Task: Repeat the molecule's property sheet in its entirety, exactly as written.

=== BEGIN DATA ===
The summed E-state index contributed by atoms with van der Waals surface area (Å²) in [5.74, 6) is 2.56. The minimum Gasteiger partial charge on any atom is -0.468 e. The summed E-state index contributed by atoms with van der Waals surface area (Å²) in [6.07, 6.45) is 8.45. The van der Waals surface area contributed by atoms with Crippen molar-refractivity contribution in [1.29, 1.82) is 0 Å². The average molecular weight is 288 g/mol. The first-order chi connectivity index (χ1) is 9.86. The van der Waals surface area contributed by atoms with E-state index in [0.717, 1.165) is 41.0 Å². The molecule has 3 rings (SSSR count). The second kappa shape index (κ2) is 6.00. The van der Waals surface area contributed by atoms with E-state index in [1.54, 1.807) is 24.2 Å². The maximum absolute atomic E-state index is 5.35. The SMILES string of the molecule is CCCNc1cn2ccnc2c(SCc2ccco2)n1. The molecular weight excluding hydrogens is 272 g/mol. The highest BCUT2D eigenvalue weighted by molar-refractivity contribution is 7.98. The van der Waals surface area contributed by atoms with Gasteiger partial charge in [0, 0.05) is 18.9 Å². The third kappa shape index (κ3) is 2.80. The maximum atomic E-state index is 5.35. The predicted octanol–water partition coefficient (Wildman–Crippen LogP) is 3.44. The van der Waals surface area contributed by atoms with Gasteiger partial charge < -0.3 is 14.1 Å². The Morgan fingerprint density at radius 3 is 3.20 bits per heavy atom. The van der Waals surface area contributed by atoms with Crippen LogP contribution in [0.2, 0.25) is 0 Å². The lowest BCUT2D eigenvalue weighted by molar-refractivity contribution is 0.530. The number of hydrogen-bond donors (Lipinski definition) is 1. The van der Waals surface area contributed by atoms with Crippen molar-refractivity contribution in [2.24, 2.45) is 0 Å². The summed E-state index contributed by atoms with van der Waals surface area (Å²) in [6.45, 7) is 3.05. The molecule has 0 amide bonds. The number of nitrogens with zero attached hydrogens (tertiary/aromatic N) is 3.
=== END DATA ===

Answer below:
The summed E-state index contributed by atoms with van der Waals surface area (Å²) in [5.74, 6) is 2.56. The minimum Gasteiger partial charge on any atom is -0.468 e. The summed E-state index contributed by atoms with van der Waals surface area (Å²) in [6.07, 6.45) is 8.45. The van der Waals surface area contributed by atoms with Crippen molar-refractivity contribution in [1.29, 1.82) is 0 Å². The average molecular weight is 288 g/mol. The first-order chi connectivity index (χ1) is 9.86. The van der Waals surface area contributed by atoms with E-state index in [0.717, 1.165) is 41.0 Å². The molecule has 3 rings (SSSR count). The second kappa shape index (κ2) is 6.00. The van der Waals surface area contributed by atoms with E-state index in [1.54, 1.807) is 24.2 Å². The maximum absolute atomic E-state index is 5.35. The SMILES string of the molecule is CCCNc1cn2ccnc2c(SCc2ccco2)n1. The molecular weight excluding hydrogens is 272 g/mol. The highest BCUT2D eigenvalue weighted by molar-refractivity contribution is 7.98. The van der Waals surface area contributed by atoms with Gasteiger partial charge in [0, 0.05) is 18.9 Å². The third kappa shape index (κ3) is 2.80. The maximum atomic E-state index is 5.35. The predicted octanol–water partition coefficient (Wildman–Crippen LogP) is 3.44. The van der Waals surface area contributed by atoms with Gasteiger partial charge < -0.3 is 14.1 Å². The Morgan fingerprint density at radius 3 is 3.20 bits per heavy atom. The van der Waals surface area contributed by atoms with Crippen LogP contribution in [0.2, 0.25) is 0 Å². The lowest BCUT2D eigenvalue weighted by molar-refractivity contribution is 0.530. The number of hydrogen-bond donors (Lipinski definition) is 1. The van der Waals surface area contributed by atoms with Crippen molar-refractivity contribution in [2.24, 2.45) is 0 Å². The summed E-state index contributed by atoms with van der Waals surface area (Å²) in [6.45, 7) is 3.05. The molecule has 0 amide bonds. The number of nitrogens with zero attached hydrogens (tertiary/aromatic N) is 3.